We waited for the rain to subside a little, and when it did it was on! Here are the highlights of the tour.
There’s a lot to be envied about lighthouses. They exude a kind of charm and enigma just by standing still. They command attention without even trying. And they always have the best view.
There’s even more to be envied about those that stand proud in the hills of Batanes. They are relatively new and well-maintained. They are never lonely, sought by rabid tourists, and photographed by those who wish to immortalize their moments with them. And as sentinels of the northernmost province, they face no existential dilemmas for no one can deny their importance.
If the Philippines were a big dysfunctional family and each province were a person, you’ll find Batanes to be the oddest in the group. At that big family reunion, she’s that one kid not joining the party or the ruckus or whatever the hell is happening at the main table. Manila and her sisters may be flaunting another promotion, Davao remains cool and makes sure things are in order, Palawan effortlessly draws attention for her natural beauty, but Batanes remains unbothered. She stands by the window, probably talking to herself again.
Batanes is the one everyone is so curious about and intrigued by, but is just too elusive. When you do find her and sit down with her, she tells you strange tales about unbelievable things. “What do you mean crabs that can open coconuts? What do you mean ‘a store with no staff’? What the hell is zero crime rate?” Yet even when you don’t totally buy her absurd stories, you still can’t get enough of them because she’s quite a charmer.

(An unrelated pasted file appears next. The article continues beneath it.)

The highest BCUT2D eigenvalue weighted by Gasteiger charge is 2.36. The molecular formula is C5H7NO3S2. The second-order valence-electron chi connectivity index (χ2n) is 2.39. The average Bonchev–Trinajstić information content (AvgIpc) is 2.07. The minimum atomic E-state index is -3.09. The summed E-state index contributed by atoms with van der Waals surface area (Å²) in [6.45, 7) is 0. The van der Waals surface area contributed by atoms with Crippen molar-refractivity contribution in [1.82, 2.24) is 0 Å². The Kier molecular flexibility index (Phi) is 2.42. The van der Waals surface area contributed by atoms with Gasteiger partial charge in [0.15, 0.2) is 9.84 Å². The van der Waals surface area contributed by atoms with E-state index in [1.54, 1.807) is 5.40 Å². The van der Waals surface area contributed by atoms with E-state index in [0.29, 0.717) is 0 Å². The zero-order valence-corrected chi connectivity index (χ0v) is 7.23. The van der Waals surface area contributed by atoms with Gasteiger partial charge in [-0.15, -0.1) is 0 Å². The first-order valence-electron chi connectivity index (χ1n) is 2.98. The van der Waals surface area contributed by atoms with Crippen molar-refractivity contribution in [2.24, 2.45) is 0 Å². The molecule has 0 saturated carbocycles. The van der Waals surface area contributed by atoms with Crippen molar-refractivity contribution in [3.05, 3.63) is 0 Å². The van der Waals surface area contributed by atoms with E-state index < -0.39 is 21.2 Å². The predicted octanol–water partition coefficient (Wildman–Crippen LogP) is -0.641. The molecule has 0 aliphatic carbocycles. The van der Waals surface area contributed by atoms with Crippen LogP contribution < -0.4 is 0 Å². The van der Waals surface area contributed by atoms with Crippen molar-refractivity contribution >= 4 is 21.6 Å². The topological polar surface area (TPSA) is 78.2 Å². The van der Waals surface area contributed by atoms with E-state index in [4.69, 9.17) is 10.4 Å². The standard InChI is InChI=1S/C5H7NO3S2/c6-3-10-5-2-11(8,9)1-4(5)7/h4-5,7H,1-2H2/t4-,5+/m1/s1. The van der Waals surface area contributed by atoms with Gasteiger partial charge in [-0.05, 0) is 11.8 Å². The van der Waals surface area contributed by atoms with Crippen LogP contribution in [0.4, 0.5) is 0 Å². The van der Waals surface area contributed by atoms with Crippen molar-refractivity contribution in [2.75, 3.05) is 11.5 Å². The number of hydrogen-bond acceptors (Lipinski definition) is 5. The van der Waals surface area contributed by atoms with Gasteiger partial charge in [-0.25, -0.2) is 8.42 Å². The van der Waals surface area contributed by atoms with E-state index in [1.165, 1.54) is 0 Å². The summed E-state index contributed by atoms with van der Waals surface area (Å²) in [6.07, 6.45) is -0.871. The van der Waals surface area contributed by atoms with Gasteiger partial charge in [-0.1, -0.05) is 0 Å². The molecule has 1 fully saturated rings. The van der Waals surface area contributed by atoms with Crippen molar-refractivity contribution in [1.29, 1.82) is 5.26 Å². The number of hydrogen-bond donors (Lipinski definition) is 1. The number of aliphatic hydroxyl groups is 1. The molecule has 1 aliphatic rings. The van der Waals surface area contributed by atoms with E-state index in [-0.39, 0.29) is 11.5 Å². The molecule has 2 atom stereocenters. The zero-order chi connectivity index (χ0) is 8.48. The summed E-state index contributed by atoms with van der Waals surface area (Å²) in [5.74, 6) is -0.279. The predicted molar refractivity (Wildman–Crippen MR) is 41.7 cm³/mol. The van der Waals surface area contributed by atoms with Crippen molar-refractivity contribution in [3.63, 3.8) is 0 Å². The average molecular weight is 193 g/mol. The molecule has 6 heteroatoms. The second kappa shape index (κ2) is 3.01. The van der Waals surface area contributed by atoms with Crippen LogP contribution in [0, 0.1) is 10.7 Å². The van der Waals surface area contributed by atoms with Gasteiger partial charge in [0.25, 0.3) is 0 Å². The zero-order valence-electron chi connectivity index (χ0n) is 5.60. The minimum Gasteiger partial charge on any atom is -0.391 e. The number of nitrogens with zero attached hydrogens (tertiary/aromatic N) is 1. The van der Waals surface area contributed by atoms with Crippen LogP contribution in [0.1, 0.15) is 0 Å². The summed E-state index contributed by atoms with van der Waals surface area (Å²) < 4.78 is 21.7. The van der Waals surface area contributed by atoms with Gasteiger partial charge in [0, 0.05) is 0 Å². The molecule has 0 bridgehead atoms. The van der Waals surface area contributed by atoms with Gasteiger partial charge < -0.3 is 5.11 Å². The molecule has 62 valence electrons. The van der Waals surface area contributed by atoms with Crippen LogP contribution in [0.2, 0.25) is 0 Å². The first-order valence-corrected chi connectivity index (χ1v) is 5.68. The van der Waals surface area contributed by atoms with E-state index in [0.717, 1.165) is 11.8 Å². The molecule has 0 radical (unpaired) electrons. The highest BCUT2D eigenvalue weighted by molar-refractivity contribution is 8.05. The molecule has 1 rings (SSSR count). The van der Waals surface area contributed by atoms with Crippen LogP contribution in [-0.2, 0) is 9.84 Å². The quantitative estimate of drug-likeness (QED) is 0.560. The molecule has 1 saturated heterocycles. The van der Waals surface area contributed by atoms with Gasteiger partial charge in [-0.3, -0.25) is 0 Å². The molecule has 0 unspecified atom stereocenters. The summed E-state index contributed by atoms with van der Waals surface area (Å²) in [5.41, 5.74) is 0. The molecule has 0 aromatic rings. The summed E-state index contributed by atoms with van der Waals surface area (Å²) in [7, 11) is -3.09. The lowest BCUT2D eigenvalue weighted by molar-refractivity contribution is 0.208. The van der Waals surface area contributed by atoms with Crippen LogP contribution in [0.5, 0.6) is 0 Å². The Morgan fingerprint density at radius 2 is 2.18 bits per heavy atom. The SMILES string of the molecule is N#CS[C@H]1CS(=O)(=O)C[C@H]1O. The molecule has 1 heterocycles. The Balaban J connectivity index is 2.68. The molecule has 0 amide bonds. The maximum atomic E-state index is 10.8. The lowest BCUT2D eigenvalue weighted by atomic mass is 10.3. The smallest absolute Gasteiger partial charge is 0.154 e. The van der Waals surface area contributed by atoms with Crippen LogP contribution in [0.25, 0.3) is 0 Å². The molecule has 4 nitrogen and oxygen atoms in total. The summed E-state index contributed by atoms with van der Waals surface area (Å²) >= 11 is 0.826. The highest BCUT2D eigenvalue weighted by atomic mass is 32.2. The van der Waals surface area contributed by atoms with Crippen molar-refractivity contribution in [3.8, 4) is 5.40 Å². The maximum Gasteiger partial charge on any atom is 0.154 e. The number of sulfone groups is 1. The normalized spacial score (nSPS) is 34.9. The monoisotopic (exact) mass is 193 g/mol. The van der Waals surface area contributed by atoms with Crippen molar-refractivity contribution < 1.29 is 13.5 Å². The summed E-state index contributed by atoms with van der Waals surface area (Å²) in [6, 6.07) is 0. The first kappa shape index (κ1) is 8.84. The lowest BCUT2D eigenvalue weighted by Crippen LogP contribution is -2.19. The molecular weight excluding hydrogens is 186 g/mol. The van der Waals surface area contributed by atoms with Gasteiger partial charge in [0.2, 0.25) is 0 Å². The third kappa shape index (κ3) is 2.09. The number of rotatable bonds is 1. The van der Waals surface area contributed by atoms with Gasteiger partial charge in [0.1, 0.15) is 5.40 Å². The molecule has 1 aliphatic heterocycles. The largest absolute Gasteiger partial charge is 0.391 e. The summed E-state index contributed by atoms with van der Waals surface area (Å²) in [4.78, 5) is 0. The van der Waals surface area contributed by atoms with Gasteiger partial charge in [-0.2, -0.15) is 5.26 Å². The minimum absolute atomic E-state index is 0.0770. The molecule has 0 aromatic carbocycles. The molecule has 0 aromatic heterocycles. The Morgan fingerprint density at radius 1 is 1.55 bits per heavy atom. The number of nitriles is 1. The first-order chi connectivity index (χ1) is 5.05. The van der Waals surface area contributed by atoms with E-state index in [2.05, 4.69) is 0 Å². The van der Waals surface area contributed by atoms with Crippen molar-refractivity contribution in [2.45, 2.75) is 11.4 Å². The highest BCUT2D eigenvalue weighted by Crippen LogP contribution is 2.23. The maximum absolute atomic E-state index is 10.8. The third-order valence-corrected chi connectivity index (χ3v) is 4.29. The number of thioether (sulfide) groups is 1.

But when you join her, you’ll see that her wanderings are not a flight of fancy.
Batanes is the smallest province in the Philippines, with only six municipalities and three inhabited islands. It is also the northernmost, even closer to Taiwan than mainland Luzon. But it is its location that shaped almost everything about it. Caught in between the restless West Philippine Sea and the Pacific Ocean, the birthplace and incubator of the biggest storms on the planet, the people of Batanes have learned to adapt to the harsh environment. Oddly, these hostile conditions have turned out to breed the gentlest, most hospitable but enduring cultures in the Philippines.
Here are some of the things you might find curious and refreshing in Beautiful Batanes.